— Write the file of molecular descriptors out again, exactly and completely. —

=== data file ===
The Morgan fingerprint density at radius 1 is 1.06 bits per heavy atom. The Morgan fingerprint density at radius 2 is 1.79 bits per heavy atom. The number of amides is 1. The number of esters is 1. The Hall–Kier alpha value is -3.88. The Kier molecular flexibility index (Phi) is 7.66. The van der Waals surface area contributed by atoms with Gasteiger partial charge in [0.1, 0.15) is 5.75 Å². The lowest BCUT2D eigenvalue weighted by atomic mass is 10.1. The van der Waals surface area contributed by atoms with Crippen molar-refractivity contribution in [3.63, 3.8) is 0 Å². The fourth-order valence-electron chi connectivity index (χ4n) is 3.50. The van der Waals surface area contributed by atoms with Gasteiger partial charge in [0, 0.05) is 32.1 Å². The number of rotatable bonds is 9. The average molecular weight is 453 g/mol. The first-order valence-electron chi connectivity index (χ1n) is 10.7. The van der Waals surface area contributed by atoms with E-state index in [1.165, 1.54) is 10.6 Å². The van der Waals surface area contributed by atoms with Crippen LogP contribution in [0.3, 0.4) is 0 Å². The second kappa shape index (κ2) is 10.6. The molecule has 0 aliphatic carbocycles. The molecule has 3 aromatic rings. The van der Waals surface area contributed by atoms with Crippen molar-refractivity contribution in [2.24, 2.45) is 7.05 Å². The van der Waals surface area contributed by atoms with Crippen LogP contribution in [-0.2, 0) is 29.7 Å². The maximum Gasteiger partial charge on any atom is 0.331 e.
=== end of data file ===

The Morgan fingerprint density at radius 1 is 1.06 bits per heavy atom. The Morgan fingerprint density at radius 2 is 1.79 bits per heavy atom. The number of amides is 1. The number of esters is 1. The Hall–Kier alpha value is -3.88. The Kier molecular flexibility index (Phi) is 7.66. The van der Waals surface area contributed by atoms with Gasteiger partial charge in [0.1, 0.15) is 5.75 Å². The lowest BCUT2D eigenvalue weighted by atomic mass is 10.1. The van der Waals surface area contributed by atoms with Crippen molar-refractivity contribution in [3.63, 3.8) is 0 Å². The fourth-order valence-electron chi connectivity index (χ4n) is 3.50. The van der Waals surface area contributed by atoms with Gasteiger partial charge in [0, 0.05) is 32.1 Å². The number of rotatable bonds is 9. The average molecular weight is 453 g/mol. The first-order valence-electron chi connectivity index (χ1n) is 10.7. The van der Waals surface area contributed by atoms with E-state index in [1.165, 1.54) is 10.6 Å². The van der Waals surface area contributed by atoms with Crippen LogP contribution in [0.3, 0.4) is 0 Å². The second kappa shape index (κ2) is 10.6. The molecule has 0 aliphatic carbocycles. The molecule has 3 aromatic rings. The van der Waals surface area contributed by atoms with Crippen molar-refractivity contribution in [2.24, 2.45) is 7.05 Å². The van der Waals surface area contributed by atoms with Crippen LogP contribution in [-0.2, 0) is 29.7 Å². The maximum Gasteiger partial charge on any atom is 0.331 e.